Since no question is raised about the extent of appellee’s injuries, we will not set out further the testimony with reference thereto. Appellee further testified that he did not have any knowledge that anyone was going to strike him, and that he had not done anything that would have justified anyone making an attack on him; that he did not undertake to strike any blow or engage in the fight at any time; that he did not attempt to strike anyone; that at the time the attack was made on him he was traveling the route necessary for him to travel to enter into the place where he was employed; that he had not been taking his Union credentials with him; that he had not had any personal trouble with Rock about anything at all; that he did not know him outside of his work or outside of his union; that he had no contacts with such man other than with reference to the Union matter; that no one had spoken to him about being in arrears with his dues with the Union; that Rock was an employee of the Dupont Company as a labor foreman, but had nothing to do with appellee and his work. One of the employees of the Dupont Company who had ridden to work in the automobile with appellee testified that upon reaching the parking lot a man came up to the car (describing him), inquiring about Union dues, and the witness stated that he told such person that the department in which he was working did not require that they belong to the Union and that the witness did not belong to the Union and that such fellow then stated it was O.K., and that such party then began walking or trotting toward appellee and began to hollow ‘English, English’; that such person’s name was said to be Reaux or Rock. The evidence further shows that on the date appellee was assaulted that they were having labor trouble between the Union and the Dupont Company which culminated in a strike on the following day; that there had been other trouble between the Union and other employees about the same time *967 or a few days before that; that a complaint was filed against Rock or Reaux charging him with assault and battery on the appellee to which charge he plead guilty and was fined $21.85. Rock did not testify in the trial of the case. Appellant offered certain evidence indicating that appellee was the aggressor in the fight which resulted in his injuries, but in view of the finding of the jury to the effect that he was not, it makes no point of same and therefore such evidence will not be set out in this opinion.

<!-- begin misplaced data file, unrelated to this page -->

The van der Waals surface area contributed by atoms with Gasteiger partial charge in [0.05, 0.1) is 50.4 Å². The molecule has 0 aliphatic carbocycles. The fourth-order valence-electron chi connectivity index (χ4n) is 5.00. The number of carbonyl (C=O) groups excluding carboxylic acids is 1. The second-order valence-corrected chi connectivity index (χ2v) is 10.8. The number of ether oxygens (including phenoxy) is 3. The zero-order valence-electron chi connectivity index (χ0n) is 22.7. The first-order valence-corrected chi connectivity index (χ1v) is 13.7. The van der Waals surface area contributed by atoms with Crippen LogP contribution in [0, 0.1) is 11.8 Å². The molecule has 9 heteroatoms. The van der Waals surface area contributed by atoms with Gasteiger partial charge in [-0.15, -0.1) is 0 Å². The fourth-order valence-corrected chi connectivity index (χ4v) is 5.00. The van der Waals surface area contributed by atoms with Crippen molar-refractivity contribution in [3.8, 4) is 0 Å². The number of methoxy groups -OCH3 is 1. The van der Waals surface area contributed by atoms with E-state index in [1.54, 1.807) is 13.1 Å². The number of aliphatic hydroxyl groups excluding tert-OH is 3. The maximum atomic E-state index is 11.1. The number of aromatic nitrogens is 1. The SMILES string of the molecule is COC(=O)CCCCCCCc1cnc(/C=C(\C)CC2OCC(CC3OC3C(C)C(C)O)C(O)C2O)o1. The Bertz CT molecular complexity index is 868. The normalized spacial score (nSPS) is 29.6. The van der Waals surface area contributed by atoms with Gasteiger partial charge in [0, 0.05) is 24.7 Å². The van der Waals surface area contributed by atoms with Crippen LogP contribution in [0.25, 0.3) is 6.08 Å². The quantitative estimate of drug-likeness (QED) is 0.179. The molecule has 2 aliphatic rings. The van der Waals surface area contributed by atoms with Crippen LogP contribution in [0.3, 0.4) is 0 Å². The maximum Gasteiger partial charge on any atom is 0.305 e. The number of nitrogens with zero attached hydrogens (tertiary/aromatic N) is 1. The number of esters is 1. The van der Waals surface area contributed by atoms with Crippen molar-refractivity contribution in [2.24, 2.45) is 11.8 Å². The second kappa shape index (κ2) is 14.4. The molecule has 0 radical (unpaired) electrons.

As we view the record in this case, the controlling point, and one which has given us much concern, is whether the evidence is sufficient to raise the issue and to support the finding of the jury in answer to Special Issue No. 14 to the effect that the assault was directed against the appellee as an employee or because of his employment with the Dupont Company. A proper answer to this question to our minds disposes of this appeal. Appellant earnestly and ably contends that the evidence justifies only one conclusion, that is, that the assault was directed against appellee because of his Union affairs, and in no event could it be said that such an attack was directed against him as an employee or because of his employment with his employer. American Mut. Liability Ins. Co. v. Parker et ux., 144 Tex. 453, 191 S.W.2d 844. The fact that the assault was made upon appellee upon the premises of his employer, and as he was undertaking to enter upon the discharge of his duties as such employee also lends weight to his contention that the assault was directed against him because of his employment. We believe and so hold that the evidence was sufficient to justify the trial court submitting each of the issues complained of by appellant, and also sufficient to support the verdict of the jury in answer thereto. Therefore, each of appellant’s points are overruled, and the judgment of the trial court is affirmed.

End of Document